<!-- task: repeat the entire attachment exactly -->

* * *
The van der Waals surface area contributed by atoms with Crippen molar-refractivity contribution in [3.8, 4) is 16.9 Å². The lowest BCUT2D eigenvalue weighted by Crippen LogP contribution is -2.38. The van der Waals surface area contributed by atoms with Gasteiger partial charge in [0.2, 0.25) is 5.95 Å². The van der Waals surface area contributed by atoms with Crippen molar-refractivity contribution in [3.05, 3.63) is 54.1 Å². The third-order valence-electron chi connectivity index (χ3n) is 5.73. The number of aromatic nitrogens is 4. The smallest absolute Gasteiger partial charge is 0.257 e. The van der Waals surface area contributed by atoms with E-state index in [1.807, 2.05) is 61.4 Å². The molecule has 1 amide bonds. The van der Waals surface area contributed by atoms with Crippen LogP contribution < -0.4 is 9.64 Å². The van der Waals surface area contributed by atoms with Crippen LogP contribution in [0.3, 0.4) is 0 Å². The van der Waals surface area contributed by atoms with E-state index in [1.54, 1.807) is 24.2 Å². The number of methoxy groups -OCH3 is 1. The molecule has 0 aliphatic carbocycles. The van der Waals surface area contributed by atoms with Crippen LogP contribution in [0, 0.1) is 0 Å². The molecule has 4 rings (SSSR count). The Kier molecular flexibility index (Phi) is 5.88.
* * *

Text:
The van der Waals surface area contributed by atoms with Crippen molar-refractivity contribution in [3.8, 4) is 16.9 Å². The lowest BCUT2D eigenvalue weighted by Crippen LogP contribution is -2.38. The van der Waals surface area contributed by atoms with Gasteiger partial charge in [0.2, 0.25) is 5.95 Å². The van der Waals surface area contributed by atoms with Crippen molar-refractivity contribution in [3.05, 3.63) is 54.1 Å². The third-order valence-electron chi connectivity index (χ3n) is 5.73. The number of aromatic nitrogens is 4. The smallest absolute Gasteiger partial charge is 0.257 e. The van der Waals surface area contributed by atoms with E-state index in [1.807, 2.05) is 61.4 Å². The molecule has 1 amide bonds. The van der Waals surface area contributed by atoms with Crippen LogP contribution < -0.4 is 9.64 Å². The van der Waals surface area contributed by atoms with Crippen LogP contribution in [0.3, 0.4) is 0 Å². The van der Waals surface area contributed by atoms with E-state index in [1.54, 1.807) is 24.2 Å². The number of methoxy groups -OCH3 is 1. The molecule has 0 aliphatic carbocycles. The van der Waals surface area contributed by atoms with Crippen LogP contribution in [0, 0.1) is 0 Å². The molecule has 4 rings (SSSR count). The Kier molecular flexibility index (Phi) is 5.88.